Polyphenols include the compounds of tannins and anthocyanins. The tannins found within grapes are contained mostly to the skins of the grape and are a good antioxidant. The presence of tannins is a desirable trait for wine, specifically red wine. However too much of a tannic presence can be overpowering for a wine. Also, growing climates affect the nature of the tannic characteristics. Grapes grown in warm climates have a soft and refined tannic taste while grapes from cool climates have a harsher tannic taste. Anthocyanins are compounds largely responsible for the color of red wine and are found within the cells of the grape skins. The resulting color of the wine is directly influenced by the manner in which anthocyanins are extracted during the fermenting process.

Flavor components are the minute substances found within wine that are responsible for the uniqueness of a particular wine. Due to this fact, flavor components are responsible for providing a specific aroma for the wine as well as defining the varietal character of the wine. Flavor components exist as esters, higher alcohols, aldehydes, terpenols and hydrocarbons. Proteins and colloids are larger molecules that are also found within wine. The presence of proteins and colloids can be positive, as proteins and colloids are a form of nutrition for yeasts. However, proteins and colloids do have a drawback of causing wines to become cloudy or hazy after a short period of time.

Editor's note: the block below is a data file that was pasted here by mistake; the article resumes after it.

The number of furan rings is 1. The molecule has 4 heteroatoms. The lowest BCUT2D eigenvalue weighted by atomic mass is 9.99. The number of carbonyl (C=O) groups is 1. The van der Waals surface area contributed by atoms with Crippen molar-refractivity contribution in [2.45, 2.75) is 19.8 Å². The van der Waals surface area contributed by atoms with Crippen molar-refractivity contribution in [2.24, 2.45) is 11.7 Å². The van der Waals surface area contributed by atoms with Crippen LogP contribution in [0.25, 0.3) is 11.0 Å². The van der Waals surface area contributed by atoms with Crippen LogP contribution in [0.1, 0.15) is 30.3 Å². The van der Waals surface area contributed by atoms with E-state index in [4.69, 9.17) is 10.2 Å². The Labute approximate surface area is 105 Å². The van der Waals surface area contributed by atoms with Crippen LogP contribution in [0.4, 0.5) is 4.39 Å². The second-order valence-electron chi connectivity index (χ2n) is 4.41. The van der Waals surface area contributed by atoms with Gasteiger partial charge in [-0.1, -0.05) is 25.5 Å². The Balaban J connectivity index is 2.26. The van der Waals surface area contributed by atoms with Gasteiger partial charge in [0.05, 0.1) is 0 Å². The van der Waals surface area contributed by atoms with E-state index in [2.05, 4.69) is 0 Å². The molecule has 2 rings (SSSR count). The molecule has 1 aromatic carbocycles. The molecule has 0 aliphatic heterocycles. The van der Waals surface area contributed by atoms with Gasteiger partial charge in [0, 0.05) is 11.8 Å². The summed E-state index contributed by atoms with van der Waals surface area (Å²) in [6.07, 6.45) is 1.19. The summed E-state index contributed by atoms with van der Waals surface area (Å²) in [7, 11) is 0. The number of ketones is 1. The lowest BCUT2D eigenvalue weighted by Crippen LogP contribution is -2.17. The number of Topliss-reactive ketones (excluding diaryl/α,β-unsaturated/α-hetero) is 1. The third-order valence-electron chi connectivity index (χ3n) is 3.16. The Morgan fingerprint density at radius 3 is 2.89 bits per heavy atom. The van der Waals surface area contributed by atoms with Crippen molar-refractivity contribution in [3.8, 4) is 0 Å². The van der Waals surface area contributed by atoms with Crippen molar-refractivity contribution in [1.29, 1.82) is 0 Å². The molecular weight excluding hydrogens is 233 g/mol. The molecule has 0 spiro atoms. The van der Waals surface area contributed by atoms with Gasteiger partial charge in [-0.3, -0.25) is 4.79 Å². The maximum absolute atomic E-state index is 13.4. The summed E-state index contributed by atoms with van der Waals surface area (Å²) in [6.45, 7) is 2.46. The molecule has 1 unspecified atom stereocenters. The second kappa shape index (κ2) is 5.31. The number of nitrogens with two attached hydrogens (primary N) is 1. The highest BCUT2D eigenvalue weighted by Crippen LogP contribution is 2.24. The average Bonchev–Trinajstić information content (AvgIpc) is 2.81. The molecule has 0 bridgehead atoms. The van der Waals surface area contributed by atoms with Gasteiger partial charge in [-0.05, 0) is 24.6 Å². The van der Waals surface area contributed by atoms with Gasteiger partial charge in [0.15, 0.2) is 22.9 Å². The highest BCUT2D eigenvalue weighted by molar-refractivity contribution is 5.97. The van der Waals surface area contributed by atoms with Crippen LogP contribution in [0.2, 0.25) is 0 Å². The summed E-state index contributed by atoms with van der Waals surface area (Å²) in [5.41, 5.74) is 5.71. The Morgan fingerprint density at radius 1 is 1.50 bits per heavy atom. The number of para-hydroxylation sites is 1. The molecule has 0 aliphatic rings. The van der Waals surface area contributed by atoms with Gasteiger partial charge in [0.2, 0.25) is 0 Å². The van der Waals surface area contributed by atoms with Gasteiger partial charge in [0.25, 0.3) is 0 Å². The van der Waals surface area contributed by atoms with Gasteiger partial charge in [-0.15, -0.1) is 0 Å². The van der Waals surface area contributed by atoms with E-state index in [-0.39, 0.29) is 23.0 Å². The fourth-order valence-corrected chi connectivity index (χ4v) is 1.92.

Perhaps one of the greatest challenges to vintners is how much of a part oxygen will play in the development of the final wine. With modern wine production and indeed modern chemistry applications, individuals have recognized the damaging effect that oxygen has concerning the production of wine. As with any substance in an oxygen-based environment, wine is subject to breakdown by oxidation. In the case of winemaking, oxygen causes the components of wine to breakdown and thus the resulting wine will inevitably loose some of its character. This breakdown begins the second a grape is detached from its vine. It is therefore the procedure of modern winemaking practices to eliminate the threat of oxygen from every winemaking step and practice a process known as anaerobic winemaking.

Anaerobic winemaking is a process where winemaking occurs in an oxygen free environment. The process of anaerobic winemaking is simpler than it sounds as a gas other than oxygen is substituted at different phases of winemaking. Inert gasses such as carbon dioxide, nitrogen and argon are popular choices among vintners for oxygen substitution. Each gas has its own set of positive and negative characteristics and in some cases, combinations of gasses are used in an anaerobic winemaking environment.

Regardless of the damaging effects oxidation has on wine, oxygen is still required in some shape or form to aid in the development of wine. Common practices include saturating the must (crushed grape juice) with oxygen during the fermentation stage. This is important as oxygen introduced at this stage helps yeasts reproduce more rapidly. Also, a process known as micro-oxygenation is gaining ground. In the process of micro-oxygenation, tiny microscopic bubbles of oxygen are introduced into fermented wine. This results in a change to the polyphenolic structure of the wine where the wine itself is smoother and has better integration of the tannins.